Swati Singh, in this article, argues for affording copyright protection to graffiti regardless of its illegal nature, in the light of recent appropriation of a graffiti by the clothing brand H&M.
This article deals with the necessity for the applicability of the transformativeness doctrine for the fair use of copyrights. It attempts to point out the relevant criteria in the Indian regime in this regard through a comparative analysis with that of the US. Upon a brief analysis of the same, the article concludes against such applicability in the country, deeming it counterproductive.
By, Arnav Bose Introduction On 9th March 2020, the United States Ninth Circuit Court (‘US N.C.C’) passed a judgment in the publically acclaimed case of Michael Skidmore v. Led Zeppelin (‘Led Zeppelin case’) which held that the renowned Led Zeppelin… Continue Reading →
By, Jaskaran Singh Saluja I. Introduction In the legal regime of Intellectual Property Rights (IPR) laws, Eastern Book Company & Ors. v. D.B. Modak & Anr.[i] is a landmark case. If edited judgements are to be considered as derivative… Continue Reading →
By, Shubhank Suman INTRODUCTION In developing countries, millions of people still have little or no access to lifesaving drugs, and the main reason for it is patent. A patent that confers certain legal rights on inventors and gives them absolute… Continue Reading →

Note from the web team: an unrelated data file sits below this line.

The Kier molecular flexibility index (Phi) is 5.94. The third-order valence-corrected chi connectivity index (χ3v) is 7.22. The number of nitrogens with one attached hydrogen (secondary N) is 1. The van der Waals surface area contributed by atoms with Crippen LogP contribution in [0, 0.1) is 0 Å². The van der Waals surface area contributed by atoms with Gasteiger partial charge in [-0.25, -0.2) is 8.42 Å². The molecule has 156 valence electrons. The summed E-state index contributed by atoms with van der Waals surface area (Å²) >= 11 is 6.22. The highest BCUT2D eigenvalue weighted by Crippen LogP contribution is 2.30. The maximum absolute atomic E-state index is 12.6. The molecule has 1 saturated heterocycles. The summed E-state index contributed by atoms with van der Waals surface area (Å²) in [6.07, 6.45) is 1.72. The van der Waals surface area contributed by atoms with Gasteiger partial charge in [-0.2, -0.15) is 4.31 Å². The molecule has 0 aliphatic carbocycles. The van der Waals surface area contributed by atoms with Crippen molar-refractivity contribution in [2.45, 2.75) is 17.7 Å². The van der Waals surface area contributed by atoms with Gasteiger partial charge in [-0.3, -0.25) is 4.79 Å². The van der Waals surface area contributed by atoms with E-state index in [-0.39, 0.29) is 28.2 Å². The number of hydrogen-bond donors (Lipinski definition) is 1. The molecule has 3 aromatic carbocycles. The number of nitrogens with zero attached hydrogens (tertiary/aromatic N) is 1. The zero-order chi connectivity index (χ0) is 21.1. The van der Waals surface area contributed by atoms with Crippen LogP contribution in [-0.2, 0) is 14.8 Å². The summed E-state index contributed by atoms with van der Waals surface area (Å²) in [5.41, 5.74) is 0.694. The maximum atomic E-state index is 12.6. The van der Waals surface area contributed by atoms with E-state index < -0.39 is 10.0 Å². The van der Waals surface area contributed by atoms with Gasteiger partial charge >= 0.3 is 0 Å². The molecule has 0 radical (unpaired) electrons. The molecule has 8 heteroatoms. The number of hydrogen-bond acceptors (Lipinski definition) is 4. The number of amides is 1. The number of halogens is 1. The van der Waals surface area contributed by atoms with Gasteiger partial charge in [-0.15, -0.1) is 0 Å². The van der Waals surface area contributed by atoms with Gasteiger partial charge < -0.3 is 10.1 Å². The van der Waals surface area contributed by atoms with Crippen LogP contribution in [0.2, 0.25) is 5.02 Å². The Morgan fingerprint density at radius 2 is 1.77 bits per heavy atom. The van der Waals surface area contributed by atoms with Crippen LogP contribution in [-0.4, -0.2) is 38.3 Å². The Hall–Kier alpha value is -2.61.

By, Shubhank Suman Idea defines as a “thought or suggestion to a possible course of action”[i] which is an essential first step toward any inventions or literary works. Nothing can or will occur without an idea, so ideas are… Continue Reading →
Shrudula Murthy and Karthik Subramaniam, in detail, analyse the recent decision ” Daniels v. Walt Disney Co” by The United States District Court for the Central District of California.
Kopal Chaturvedi analyses the evolution of the concept of “originality” in copyright laws. The author gives a comprehensive account of various theories and doctrines developed by courts over time.
Shubhank Suman explores the relevance and growth of the “Hot News” or the INS doctrine in an era of excessive information. The potential of the doctrine and the challenges to the same in India is the key focus of this article.
Neha Uppin examines recent developments in the Copyright Act and landmark decisions with respect to statutory licensing and its impact on the Indian music industry. The article focuses on the intersection and conflict between Copyright law and Competition law and in finding a balance between the two.